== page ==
The Journey exhibition follows the story of Leo Stein, a 10 year old German Jewish boy, living with his parents and younger sister Hannah. The Steins live in Berlin, Germany in 1938, during the year which we follow his life many things changed for Leo and his family, as it did for other Jewish people.

By following Leo’s life from his family home, through to his Journey to England on the Kindertransport, visitors to the museum learn about the impact of Nazi propaganda, anti-Jewish measures, and anti-Semitism.

Jewish life in 1938; Leo’s home

We enter Leo’s home in 1938, by this time Jewish people had already been persecuted by the Nazi regime for five years. Through gradual introduction of legislation and anti-Semitic propaganda, the Nazis were orchestrating a plan to isolate Jewish people from the rest of society and limit their public and private lives. The success of these measures begins to become apparent when Leo’s non-Jewish friend, Fritz, is chastised by a neighbour for playing with a Jewish child. The gradual exclusion of Jewish people from society laid the foundations for ever more extreme measures.

Leo's classroom

The classroom allows visitors to explore Leo’s school life and consider what his school day might have been like as a Jewish child in a Nazi classroom. The Nazis considered indoctrination of the German youth particularly important. They took complete control of the school curriculum and established Nazi youth groups. Teachers would have to teach the Nazi curriculum which served the purpose of indoctrinating students with Nazi ideology. Visitors can sit in Leo’s classroom as he describes a school day under this regime.

Kristallnacht; the November Pogrom

As the street on which Leo’s family business is situated, the third room of the exhibition informs visitors of the November Pogrom, also known as Kristallnacht (The Night of Broken Glass). This event proved to be a turning point in the history of Nazi persecution of Jewish people. Violence committed during the November Pogrom set the precedence for future atrocities, many synagogues were destroyed across Germany, Austria and Sudetenland. Thousands of Jewish businesses were looted and the windows smashed, predominantly by members of the SA, the Hitler Youth, and those following Nazi ideas. Thousands of Jewish people were arrested, and some were murdered in the attack. The little response generated by Kristallnacht and the lack of defence for Jewish people demonstrated both domestically and internationally encouraged the Nazi regime to introduce more extreme measures. These measures ultimately became the Holocaust.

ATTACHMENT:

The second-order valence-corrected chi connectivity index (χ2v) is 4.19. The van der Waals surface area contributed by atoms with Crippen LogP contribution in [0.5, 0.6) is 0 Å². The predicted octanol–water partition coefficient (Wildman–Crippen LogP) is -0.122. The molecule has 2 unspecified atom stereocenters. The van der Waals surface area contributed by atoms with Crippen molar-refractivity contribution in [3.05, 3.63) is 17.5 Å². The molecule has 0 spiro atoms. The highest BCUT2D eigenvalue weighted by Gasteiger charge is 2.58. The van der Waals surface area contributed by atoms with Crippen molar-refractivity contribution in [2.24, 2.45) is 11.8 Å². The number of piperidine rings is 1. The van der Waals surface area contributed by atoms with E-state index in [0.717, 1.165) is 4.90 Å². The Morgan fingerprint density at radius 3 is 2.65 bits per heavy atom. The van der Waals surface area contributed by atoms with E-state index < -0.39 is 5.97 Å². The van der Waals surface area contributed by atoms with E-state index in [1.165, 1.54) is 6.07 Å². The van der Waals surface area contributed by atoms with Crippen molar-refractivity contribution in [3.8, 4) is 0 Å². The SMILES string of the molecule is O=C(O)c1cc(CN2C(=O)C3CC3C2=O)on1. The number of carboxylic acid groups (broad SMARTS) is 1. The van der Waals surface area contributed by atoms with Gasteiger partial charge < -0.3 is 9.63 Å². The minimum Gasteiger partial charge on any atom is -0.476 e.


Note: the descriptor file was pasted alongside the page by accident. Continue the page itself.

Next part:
Decisions and Hiding

We enter Leo’s father’s tailor shop immediately after Kristallnacht. His family is now facing immensely hard decisions as they consider what to do next. Although some Jewish people held onto to hope that the violence would pass, a surge of anti-Semitic legislation followed and the extreme display of brutality against Jewish people convinced many that they had no future under the Nazi regime.

In this space visitors can consider the difficult decisions facing the Stein family, particularly the possibilities of going into hiding, or fleeing. Leo’s parents decide Leo should go to England on the Kindertransport, whilst they remain in Germany and go into hiding with Hannah, who is too young for the Kindertransport. The hidden space within the shop offers visitors the chance to explore a hiding, and consider what life might have been like for Leo’s parents, and other Jewish people under these circumstances.

The Kindertransport; other Journeys

The Kindertransport (Children’s Transport) was the name given to the rescue of around ten thousand children, who came to Great Britain as refugees from Nazi persecution between 1938 and 1940. Sitting in the carriage as Leo describes his journey to England gives visitors the opportunity to consider how that journey may have affected the lives of children like Leo, and their families.

Following the November Pogrom; Kristallnacht, British public opinion, and aid agencies pressured the British government to accept Jewish refugees. As a result the government agreed to allow children under 17 years of age to enter, their parents or guardians were not permitted. The acceptance was conditional on the children’s care being paid for by private citizens or aid organisations and on the understanding they would return to their parents or guardians once it was safe. The children travelled mostly by train and ferry.


The final room of the Journey exhibition takes us beyond Leo’s journey and displays artefacts from the museum’s collection. These are objects donated or loaned to the museum which relate predominantly to the Kindertransport. Objects include suitcases, essential items, and keepsakes which people had brought with them as child refugees fleeing Nazi persecution. Visitors can see up close the items which children and their families considered most precious, and learn about people’s lives through the things they held dearest. You can also see some of these objects in our online collection catalogue.

The Journey exhibition is a key part of a visit to the National Holocaust Centre and Museum. By following Leo’s story and examining the impact of Nazi propaganda and indoctrination, visitors can consider what made people choose to become perpetrators and bystanders in the persecution and mass murder of millions of people. The exhibition ultimately asks visitors to consider how the Holocaust could ever have happened.